Yesterday I installed openWRT for the first time. I did this, for QoS. OpenWRT has CAKE - Common Applications Kept Enhanced. Something that blew my mind when I turned it on. This is so good that I think I'm in love with it.
However, the problem is I tried to configure the DHCP server the way it's presented in the GUI but I couldn't get it to work. It just doesn't hand out leases. Nor does the DNS portion on openWRT itself work. I'm running on x86_64. 18.06.# latest in its branch.
Maybe I was doing something wrong, but I did look at the docs on how to configure it, and I couldn't figure it out. I'll have to get back to it later if someone wants to help me troubleshoot it? But it looks easier to just replace it because I don't need the DNS features it offers.
Thus, I'm asking advice, what alternative solutions would you recommend for a DHCP server? I already have a DNS server separately setup in the network that is running on its own physical hardware. All the other firewalls are using it.
My current topology is a little overkill for what I wanted from OpenWRT. I have 3 firewalls. Because I couldn't get it to serve DHCP, I restated my internal LAN firewall.
Internet ---- | pfSense (NAT + FW) ---- OpenWRT(QoS) ---- pfSense(DHCP + FW) | ---- LAN
All the firewalls/routers are running in VMware ESXi. I have a 500/500 network capped at 450/450 with CAKE. It runs fine, perfectly to be honest. It's too good. CAKE brings me back the memories of the latencies I felt back in 2006 (ADSL days with low bufferbloat), it's so good :). But the CPU utilization is 90% during speedtests.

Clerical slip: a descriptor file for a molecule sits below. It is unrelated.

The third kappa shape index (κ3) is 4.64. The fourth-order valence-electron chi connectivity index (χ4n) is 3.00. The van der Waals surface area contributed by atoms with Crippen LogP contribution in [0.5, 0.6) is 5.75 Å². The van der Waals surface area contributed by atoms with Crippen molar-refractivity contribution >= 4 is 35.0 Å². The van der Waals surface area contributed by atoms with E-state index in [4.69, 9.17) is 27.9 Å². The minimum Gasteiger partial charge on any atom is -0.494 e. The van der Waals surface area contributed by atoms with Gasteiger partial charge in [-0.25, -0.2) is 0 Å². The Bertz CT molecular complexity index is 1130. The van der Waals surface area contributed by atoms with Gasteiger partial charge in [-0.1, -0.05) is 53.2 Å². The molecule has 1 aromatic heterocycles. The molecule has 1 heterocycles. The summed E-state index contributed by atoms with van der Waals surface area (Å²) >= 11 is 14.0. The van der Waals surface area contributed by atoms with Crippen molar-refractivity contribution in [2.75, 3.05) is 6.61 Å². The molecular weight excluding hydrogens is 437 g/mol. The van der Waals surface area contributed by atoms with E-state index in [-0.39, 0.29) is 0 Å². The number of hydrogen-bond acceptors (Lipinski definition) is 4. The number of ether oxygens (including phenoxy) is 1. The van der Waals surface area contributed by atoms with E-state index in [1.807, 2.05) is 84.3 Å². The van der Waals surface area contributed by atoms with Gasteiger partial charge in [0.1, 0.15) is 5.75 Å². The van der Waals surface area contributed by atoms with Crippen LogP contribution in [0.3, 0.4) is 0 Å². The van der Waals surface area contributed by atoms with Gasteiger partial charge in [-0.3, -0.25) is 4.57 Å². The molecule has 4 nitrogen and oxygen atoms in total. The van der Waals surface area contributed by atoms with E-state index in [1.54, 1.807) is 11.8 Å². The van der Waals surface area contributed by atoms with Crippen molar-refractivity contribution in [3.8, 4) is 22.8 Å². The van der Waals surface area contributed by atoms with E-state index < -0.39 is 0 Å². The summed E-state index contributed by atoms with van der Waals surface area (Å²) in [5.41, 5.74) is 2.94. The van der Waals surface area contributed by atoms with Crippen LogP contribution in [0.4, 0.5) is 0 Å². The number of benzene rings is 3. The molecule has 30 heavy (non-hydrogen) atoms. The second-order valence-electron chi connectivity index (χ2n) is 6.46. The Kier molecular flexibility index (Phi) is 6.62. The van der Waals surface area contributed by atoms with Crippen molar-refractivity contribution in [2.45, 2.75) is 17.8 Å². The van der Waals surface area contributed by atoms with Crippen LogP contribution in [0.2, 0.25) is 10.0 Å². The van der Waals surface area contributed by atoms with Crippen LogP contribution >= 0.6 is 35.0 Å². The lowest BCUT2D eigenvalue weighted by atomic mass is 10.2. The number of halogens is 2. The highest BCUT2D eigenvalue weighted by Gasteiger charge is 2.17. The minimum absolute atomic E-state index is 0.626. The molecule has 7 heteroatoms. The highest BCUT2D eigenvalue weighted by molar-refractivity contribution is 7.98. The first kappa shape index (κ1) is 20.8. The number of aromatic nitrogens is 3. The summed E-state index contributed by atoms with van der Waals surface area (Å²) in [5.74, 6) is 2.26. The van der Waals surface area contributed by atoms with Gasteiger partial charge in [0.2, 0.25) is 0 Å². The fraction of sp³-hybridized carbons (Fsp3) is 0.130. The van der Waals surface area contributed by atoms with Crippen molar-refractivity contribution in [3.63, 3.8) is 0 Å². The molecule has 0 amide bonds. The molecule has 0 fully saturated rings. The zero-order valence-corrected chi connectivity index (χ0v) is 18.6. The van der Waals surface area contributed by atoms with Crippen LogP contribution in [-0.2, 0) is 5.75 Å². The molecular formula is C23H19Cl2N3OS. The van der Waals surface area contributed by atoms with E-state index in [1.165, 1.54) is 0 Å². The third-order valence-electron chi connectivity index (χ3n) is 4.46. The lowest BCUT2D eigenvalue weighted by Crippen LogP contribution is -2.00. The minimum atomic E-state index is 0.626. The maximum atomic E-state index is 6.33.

The hardware is my old gaming PC from 2014. i5-3570k with some 16GB of RAM. It will do the job in this configuration but given the possibility to relieve it, I'd eliminate the internal firewall.
TL:DR: Any advice on an alternative to dnsmasq for a DHCP server?
Thanks for reading.
OpenWrt has odhcpd as well I think, which by default only handles IPv6 but should be able to do IPv4 as well. But dnsmasq should work just fine. You're better off looking at the config files themselves - e.g. /etc/config/dhcp.
BTW, any reason you're running an old version? Especially on x86_64 just stick with latest stable (19.07.3).
19.07.3 didn't have the sqm package available in its repos when I tested in a vm before I installed it. Thus I chose the older revision.
Before recommending an alternative, one should know what are your needs that DNSMASQ does not cover. So far, you only explained that you could not make it work, but it does work for many people.
I would try to solve the issues you encountered first.
I need it to do DHCP by serving a /24 range for 6 interfaces with a custom DNS address.
1 of them goes to a wifi AP. Another to my personal computer, another to a server VLAN and then kubernetes cluster components.
After testing with the GUI, it didn't hand them out, in fact if I recall correctly it didn't even work at all. (I'm at work, will have to get home to check). As in, it wasn't even running work. Which by the startup tab, it was. And according to the processes, also was. ps aux confirmed it too. Nothing was listening on the appropriate port though. So that was weird.
On the PC VLAN, it didn't answer to DHCP requests at all. Nothing came back. Tested with Wireshark.